Brea McDonald, original photo on Houzz
Once offering eggs for sale, this little guesthouse now offers a serene experience in a refined rustic setting.
Before Gail Landry bought Flanagan Farm in 2011, the local fire department was planning to burn the place down as a training exercise. But Landry intervened and transformed the Buxton, Maine, property into a rural haven steeped in contemporary country charm.
BEFORE: Landry turned this old 9- by 12-foot shed, once used for selling eggs, into a guesthouse.
The initial problem: The shed was hidden in a thicket of brambles, and the interior was filled with so much junk, you could barely get through the door. Undaunted, Landry cleared the brush and cleaned out the shed, then turned it over to interior designers David Nastasi and Kate Vail of Nastasi Vail Design in Brooklyn, New York.
AFTER: “Gail wanted it to be like a men’s guest cottage,” says Nastasi. He had the interior power-washed to remove all the old paint, dirt and bat guano, then replaced the failing windows, painted the exterior siding and added new trim.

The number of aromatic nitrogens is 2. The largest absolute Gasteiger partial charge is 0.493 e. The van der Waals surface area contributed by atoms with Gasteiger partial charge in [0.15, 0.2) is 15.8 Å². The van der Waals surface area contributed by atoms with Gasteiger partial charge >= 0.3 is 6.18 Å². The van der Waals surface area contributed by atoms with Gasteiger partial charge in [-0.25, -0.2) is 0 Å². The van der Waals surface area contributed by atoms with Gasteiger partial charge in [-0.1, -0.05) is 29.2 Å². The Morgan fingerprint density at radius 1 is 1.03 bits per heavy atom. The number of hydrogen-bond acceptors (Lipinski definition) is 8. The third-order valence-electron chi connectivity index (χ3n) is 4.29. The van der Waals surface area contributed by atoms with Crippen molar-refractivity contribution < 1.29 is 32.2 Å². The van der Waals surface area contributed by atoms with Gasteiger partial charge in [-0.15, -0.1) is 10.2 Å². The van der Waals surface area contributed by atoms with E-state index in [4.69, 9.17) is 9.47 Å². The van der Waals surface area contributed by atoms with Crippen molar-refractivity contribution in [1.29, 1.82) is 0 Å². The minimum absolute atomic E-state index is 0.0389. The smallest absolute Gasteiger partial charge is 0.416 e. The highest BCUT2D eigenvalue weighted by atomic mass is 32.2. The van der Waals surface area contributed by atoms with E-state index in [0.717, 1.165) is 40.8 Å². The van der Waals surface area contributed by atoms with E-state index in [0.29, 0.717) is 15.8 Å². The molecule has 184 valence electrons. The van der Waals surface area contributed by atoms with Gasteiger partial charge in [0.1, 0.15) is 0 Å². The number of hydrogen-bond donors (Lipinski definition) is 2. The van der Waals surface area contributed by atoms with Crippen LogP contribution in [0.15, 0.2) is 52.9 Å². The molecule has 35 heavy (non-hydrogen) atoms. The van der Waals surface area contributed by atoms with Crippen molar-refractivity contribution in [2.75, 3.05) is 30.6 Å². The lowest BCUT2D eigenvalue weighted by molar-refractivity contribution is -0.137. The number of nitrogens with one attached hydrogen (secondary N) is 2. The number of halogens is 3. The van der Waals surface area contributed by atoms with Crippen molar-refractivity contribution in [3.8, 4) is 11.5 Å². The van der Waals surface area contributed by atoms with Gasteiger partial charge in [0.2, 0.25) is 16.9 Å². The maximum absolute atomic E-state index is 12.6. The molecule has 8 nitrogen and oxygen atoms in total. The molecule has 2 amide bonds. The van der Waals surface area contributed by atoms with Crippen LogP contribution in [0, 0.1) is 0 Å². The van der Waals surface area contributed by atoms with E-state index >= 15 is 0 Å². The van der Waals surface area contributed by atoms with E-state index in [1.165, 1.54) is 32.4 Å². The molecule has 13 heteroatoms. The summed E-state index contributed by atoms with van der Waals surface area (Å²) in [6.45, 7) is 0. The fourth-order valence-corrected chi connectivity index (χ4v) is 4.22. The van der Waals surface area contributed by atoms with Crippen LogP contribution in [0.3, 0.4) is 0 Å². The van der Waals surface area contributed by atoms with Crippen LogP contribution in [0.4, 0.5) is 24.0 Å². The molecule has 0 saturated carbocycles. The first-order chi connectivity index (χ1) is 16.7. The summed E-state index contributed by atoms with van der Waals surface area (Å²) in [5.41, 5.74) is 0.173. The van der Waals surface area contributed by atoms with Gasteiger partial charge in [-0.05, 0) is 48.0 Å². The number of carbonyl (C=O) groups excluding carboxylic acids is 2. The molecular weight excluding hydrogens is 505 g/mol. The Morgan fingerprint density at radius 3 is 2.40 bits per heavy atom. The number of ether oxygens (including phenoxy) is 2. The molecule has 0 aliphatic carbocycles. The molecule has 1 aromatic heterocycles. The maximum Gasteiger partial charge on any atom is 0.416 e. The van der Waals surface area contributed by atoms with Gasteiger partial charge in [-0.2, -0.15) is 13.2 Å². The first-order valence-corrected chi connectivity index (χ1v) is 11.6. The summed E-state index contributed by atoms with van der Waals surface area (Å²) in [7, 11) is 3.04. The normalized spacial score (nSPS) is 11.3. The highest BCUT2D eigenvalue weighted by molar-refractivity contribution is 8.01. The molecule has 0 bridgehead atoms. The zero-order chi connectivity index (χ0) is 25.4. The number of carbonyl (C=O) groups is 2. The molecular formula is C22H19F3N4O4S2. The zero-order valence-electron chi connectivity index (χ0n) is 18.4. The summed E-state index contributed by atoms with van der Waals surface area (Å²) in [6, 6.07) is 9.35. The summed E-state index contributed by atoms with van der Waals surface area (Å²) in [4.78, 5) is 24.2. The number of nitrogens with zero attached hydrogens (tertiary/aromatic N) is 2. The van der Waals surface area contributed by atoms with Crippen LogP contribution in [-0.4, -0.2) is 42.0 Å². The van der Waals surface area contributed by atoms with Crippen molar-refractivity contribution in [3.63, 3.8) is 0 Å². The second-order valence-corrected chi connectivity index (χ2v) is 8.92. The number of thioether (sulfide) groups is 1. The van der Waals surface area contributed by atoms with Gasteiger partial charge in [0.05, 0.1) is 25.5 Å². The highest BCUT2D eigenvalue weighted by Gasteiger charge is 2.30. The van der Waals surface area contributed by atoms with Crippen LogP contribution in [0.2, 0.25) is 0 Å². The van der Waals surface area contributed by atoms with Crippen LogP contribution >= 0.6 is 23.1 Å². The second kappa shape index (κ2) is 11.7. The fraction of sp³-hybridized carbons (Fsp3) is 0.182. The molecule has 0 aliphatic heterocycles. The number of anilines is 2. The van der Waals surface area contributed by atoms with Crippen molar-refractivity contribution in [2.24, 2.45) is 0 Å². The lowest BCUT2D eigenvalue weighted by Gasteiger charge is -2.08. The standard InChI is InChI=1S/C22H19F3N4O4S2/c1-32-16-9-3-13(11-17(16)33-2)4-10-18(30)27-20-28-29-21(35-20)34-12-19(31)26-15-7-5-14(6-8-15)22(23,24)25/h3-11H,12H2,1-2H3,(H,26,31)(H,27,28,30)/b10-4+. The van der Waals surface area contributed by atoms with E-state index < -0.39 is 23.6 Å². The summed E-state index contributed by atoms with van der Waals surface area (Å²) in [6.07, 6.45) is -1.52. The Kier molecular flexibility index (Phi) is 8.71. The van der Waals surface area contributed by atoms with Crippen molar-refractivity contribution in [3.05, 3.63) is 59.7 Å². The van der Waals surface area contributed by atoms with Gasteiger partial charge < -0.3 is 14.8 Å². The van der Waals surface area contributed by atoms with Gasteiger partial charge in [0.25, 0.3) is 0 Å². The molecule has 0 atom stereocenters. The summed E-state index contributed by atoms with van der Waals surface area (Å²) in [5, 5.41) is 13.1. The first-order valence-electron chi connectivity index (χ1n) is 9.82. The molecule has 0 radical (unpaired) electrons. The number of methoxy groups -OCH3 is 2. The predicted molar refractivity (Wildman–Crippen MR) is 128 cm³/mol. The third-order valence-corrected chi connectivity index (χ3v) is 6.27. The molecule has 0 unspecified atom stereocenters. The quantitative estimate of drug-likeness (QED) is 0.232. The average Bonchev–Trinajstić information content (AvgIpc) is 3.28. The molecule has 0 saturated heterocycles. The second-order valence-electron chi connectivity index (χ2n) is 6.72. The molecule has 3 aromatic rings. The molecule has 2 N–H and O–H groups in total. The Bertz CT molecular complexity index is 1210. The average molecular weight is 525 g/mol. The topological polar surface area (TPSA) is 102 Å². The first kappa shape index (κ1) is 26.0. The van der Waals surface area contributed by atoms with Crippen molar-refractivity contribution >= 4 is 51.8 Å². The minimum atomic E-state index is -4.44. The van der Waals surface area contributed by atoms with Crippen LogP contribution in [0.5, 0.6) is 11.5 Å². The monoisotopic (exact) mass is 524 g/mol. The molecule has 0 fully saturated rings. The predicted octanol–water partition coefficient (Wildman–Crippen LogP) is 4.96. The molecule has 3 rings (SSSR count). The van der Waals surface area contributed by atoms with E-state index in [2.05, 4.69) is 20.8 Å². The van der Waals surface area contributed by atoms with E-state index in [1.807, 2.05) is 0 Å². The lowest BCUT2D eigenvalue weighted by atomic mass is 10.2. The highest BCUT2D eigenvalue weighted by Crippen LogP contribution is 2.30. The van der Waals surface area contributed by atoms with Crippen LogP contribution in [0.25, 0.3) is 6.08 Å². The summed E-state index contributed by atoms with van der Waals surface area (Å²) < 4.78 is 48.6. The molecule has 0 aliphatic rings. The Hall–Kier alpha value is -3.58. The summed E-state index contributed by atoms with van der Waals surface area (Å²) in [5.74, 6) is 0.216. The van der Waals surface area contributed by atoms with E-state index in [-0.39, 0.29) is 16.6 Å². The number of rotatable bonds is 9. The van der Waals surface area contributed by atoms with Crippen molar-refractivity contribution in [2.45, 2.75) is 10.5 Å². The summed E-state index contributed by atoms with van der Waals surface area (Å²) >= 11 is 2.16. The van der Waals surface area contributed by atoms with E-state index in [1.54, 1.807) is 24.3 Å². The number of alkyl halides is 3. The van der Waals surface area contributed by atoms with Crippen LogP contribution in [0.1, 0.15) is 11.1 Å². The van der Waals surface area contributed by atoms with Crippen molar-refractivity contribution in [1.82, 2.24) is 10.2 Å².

The designers had the interior sprayed with diluted white paint from top to bottom to approximate the look of whitewash. “We wanted to keep it rough and rustic, and to let the wood and grain show through,” says Nastasi.
New pine floors were paired with a spare selection of designer furnishings, for a look that suggests old family pieces collected over time.
The pale wood walls are a perfect foil for a linen-covered wing chair Landry already owned. The bed and chair face a field that’s so bucolic, Nastasi says, it’s easy to forget where you are. “It’s a very peaceful place to stay,” he notes. Landry uses the property as a personal retreat and also rents it out for weddings.